The French are obsessed with food. They love to talk about it. Think about it. And, most importantly, devour it. Meals are given an almost sacred place in the daily calendar, and are nearly always enjoyed sitting down and in multiple courses (even at breakfast).
Eating is serious business, especially in Paris, which is said to be home to more than 40,000 restaurants. This is excellent news for food-loving visitors, as it means a delicious meal is waiting for you around literally every corner in the French capital.
But where to start when there are so many options? Here are some local favourites to get you started:
The incredible selection of bread and pastries at Du Pain et Des Idees. (Image: Supplied.)
Begin with bread
It might sound a little Biblical, but the breaking of bread is an essential part of any Parisian’s morning routine. You’ll struggle to find big cooked breakfasts in many of the cafes in this city. Here, breakfast is all about a crusty piece of bread or pastry accompanied by a giant milky bowl of coffee. You can hardly throw a croissant in Paris without hitting a half-decent boulangerie (bakery) or patisserie (pastry shop) but for something special head to either Du Pain et Des Idees for their outrageously good chocolate and pistachio snail or to newly opened The French Bastards for a non-traditional (but completely delicious) “cruffin”, which is a mix between a croissant and muffin that will change your life. For a more traditional start to the day, pop to Boulangerie M’seddi (which won best bakery in Paris in 2018) for the perfect crusty baguette.
Head to Bouillon Pigalle for the best value classic French meal in Paris. (Image: Supplied.)
Embrace classic bistro food
Things get more serious come lunch and dinner, when every good foodie knows it’s time to indulge in some proper hearty French cuisine. You can go the classic route and visit some of the Parisian brasseries renowned for having perfected some of the most famous dishes such as escargots (snails), perfectly cooked steak and deeply flavoured onion soup. One local hotspot is Josephine Chez Dumonet where the gargantuan boeuf bourguignon can be ordered by the half or full portion and should always be followed by their famous Grand Marnier soufflé. Le Bistro Paul Bert is another favourite, especially at lunchtime when you can get three incredible courses for just 22 euros. But for truly great value, head to Bouillon Pigalle, where you can dig into an outstanding French meal for well under 20 euros – if you’re willing to join the crowds waiting for tables.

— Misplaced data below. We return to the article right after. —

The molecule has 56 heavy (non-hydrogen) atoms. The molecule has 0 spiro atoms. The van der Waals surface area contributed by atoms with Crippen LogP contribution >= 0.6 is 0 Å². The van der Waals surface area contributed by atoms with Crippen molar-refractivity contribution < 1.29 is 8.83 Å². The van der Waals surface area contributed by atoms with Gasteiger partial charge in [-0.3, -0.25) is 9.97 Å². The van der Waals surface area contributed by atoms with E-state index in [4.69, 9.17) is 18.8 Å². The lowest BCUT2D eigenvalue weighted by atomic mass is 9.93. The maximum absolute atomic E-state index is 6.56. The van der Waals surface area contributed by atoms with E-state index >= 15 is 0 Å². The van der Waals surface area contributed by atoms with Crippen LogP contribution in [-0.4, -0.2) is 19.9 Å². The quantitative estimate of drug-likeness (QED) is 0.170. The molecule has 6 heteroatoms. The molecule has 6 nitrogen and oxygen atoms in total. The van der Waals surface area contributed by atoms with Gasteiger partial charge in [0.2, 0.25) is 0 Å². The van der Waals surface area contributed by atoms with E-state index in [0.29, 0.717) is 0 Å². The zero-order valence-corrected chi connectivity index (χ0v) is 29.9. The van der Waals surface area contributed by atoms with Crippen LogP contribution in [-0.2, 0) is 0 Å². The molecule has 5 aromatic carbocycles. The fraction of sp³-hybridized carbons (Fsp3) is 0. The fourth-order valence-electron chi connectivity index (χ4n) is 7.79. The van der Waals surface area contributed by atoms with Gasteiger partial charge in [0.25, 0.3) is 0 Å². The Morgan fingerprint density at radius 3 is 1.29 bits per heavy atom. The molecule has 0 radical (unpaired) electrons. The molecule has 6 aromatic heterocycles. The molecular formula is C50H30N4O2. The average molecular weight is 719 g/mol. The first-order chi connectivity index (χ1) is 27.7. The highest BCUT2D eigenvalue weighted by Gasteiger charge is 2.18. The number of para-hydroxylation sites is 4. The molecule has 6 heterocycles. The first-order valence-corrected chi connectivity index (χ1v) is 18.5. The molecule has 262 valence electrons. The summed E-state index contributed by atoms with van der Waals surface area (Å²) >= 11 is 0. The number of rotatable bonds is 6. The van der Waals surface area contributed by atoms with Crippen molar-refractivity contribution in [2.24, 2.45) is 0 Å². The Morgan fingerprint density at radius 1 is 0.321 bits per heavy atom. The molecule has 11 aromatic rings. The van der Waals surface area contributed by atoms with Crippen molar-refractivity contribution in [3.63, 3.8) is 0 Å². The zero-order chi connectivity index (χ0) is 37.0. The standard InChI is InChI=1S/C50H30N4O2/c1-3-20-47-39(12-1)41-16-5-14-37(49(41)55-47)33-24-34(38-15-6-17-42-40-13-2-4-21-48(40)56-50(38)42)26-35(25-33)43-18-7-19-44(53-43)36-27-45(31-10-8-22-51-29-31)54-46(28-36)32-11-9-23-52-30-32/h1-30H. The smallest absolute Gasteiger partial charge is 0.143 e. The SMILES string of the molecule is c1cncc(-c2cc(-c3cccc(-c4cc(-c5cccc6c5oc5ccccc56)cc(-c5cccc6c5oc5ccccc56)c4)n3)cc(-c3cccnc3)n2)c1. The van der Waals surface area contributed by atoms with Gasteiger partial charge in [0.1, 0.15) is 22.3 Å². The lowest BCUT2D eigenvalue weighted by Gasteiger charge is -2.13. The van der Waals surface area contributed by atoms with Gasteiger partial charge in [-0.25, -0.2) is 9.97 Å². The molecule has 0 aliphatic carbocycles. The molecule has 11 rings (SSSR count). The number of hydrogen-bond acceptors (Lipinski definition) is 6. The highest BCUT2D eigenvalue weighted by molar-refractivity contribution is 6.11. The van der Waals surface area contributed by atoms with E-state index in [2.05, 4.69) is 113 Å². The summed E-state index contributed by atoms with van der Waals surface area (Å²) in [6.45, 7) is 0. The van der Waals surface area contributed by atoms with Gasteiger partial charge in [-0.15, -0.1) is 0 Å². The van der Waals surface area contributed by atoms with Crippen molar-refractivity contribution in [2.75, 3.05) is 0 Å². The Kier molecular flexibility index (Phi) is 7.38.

Freddy's offers a fun night out, with delicious small plates perfect for sharing. (Image: Alex Lalak)
Or enjoy a taste of the modern
While these classic eateries are a must when visiting Paris, there’s also a glittering new wave of neo-brasseries popping up throughout the city offering French flavours with a contemporary twist. In many of these places, small-plate dining reigns supreme but this is good news if you want to try multiple dishes. And you absolutely should. One of the best is the bustling Freddy’s, where the two chefs prepare all of the food in a tiny, glassed-in kitchen in the middle of the restaurant, which makes for wonderful dinner theatre. Seafood temple Clamato is an excellent choice for fish fans, the hard-to-get-into Clown Bar is popular with those in the know, and newcomer Les Enfants du Marche in the heart of the covered Enfants Rouges market is a new favourite amongst local foodies.
The Bastille Market is the place to find vibrant fresh produce and lots of local foodies. (Image: Alex Lalak)
Visit the local markets
For a more DIY approach to feasting in Paris, make time to visit one (or more) of the city’s gloriously colourful markets and collect a range of tasty treats perfect for a picnic by the river Seine. The Marche Bastille is a top choice, with everything from cheese to crepes, oysters to fresh berries on offer on Thursday and Sunday mornings. The Marche Aligre is also a good place to visit for a more rustic experience, and if you want to rub shoulders with food-loving Parisian locals.
Newly-opened Eataly is a temple to delicious Italian food and conveniently located in the Marais. (Image: Supplied)
Experience the food halls of Paris
Or for a market-style experience in a more refined environment, visit one of the excellent food halls throughout the city. The most popular is the lavish La Grande Epicerie (attached to upmarket department store Le Bon Marche) where you’ll find high end delights like truffles and foie gras, plus lots of packaged treats that are perfect for taking home as gifts or edible souvenirs. The newly opened Eataly, a vast temple to Italian food, is also well worth a look in, if you’re in the mood for a break from French food.
The sweet treats at Cedric Grolet are out of this world and are a must for any sugar fans. (Image: Supplied)
Save room for a sweet treat
Parisians have a very sweet tooth and the city is home to some of the best dessert chefs and pastry makers in the world. Top of the heap is sugar magician Cedric Grolet, pastry chef at the fancy Le Meurice hotel, who has a loyal following thanks to his fairylike creations that can be purchased in a boutique inside the hotel. Also head to Aux Merveilleux de Fred for tiny, cream-covered meringues you’ll never forget and stop by Dune Blanches, Chez Pascal to try their signature (and addictive) puffs of choux pastry filled with sweetened cream.